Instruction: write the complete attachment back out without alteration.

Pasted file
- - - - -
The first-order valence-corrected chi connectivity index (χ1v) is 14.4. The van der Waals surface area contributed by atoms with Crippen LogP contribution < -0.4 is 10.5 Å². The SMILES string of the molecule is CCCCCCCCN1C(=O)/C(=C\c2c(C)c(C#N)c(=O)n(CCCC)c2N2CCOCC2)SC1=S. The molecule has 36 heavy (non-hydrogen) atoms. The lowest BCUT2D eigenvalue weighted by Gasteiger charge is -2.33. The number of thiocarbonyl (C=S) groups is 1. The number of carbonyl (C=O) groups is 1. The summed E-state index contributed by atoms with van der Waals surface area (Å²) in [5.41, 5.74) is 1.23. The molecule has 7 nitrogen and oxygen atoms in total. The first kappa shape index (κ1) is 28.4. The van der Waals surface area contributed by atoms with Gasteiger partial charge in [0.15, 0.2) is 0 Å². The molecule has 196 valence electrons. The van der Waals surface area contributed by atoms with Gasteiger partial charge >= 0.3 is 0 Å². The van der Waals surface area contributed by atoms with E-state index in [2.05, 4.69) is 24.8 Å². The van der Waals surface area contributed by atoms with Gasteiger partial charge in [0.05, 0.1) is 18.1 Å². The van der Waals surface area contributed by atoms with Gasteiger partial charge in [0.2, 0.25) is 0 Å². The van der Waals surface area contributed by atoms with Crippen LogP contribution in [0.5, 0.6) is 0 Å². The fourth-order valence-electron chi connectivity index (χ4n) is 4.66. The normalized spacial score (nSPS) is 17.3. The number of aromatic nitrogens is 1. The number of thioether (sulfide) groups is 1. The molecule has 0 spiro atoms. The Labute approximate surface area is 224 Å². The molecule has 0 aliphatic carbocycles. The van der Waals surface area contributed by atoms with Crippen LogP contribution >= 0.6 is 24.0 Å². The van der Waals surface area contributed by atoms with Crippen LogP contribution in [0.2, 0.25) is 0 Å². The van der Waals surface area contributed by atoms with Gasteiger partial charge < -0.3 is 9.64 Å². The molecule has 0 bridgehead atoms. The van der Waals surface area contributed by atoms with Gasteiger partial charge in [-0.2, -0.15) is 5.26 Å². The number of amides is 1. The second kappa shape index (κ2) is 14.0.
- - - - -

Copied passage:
The first-order valence-corrected chi connectivity index (χ1v) is 14.4. The van der Waals surface area contributed by atoms with Crippen LogP contribution < -0.4 is 10.5 Å². The SMILES string of the molecule is CCCCCCCCN1C(=O)/C(=C\c2c(C)c(C#N)c(=O)n(CCCC)c2N2CCOCC2)SC1=S. The molecule has 36 heavy (non-hydrogen) atoms. The lowest BCUT2D eigenvalue weighted by Gasteiger charge is -2.33. The number of thiocarbonyl (C=S) groups is 1. The number of carbonyl (C=O) groups is 1. The summed E-state index contributed by atoms with van der Waals surface area (Å²) in [5.41, 5.74) is 1.23. The molecule has 7 nitrogen and oxygen atoms in total. The first kappa shape index (κ1) is 28.4. The van der Waals surface area contributed by atoms with Gasteiger partial charge in [0.15, 0.2) is 0 Å². The molecule has 196 valence electrons. The van der Waals surface area contributed by atoms with Gasteiger partial charge >= 0.3 is 0 Å². The van der Waals surface area contributed by atoms with E-state index in [2.05, 4.69) is 24.8 Å². The van der Waals surface area contributed by atoms with Gasteiger partial charge in [0.05, 0.1) is 18.1 Å². The van der Waals surface area contributed by atoms with Gasteiger partial charge in [0.2, 0.25) is 0 Å². The van der Waals surface area contributed by atoms with Crippen LogP contribution in [0.5, 0.6) is 0 Å². The fourth-order valence-electron chi connectivity index (χ4n) is 4.66. The normalized spacial score (nSPS) is 17.3. The number of aromatic nitrogens is 1. The number of thioether (sulfide) groups is 1. The molecule has 0 spiro atoms. The Labute approximate surface area is 224 Å². The molecule has 0 aliphatic carbocycles. The van der Waals surface area contributed by atoms with Crippen LogP contribution >= 0.6 is 24.0 Å². The van der Waals surface area contributed by atoms with Crippen LogP contribution in [0.2, 0.25) is 0 Å². The van der Waals surface area contributed by atoms with Gasteiger partial charge < -0.3 is 9.64 Å². The molecule has 0 bridgehead atoms. The van der Waals surface area contributed by atoms with Gasteiger partial charge in [-0.2, -0.15) is 5.26 Å². The number of amides is 1. The second kappa shape index (κ2) is 14.0.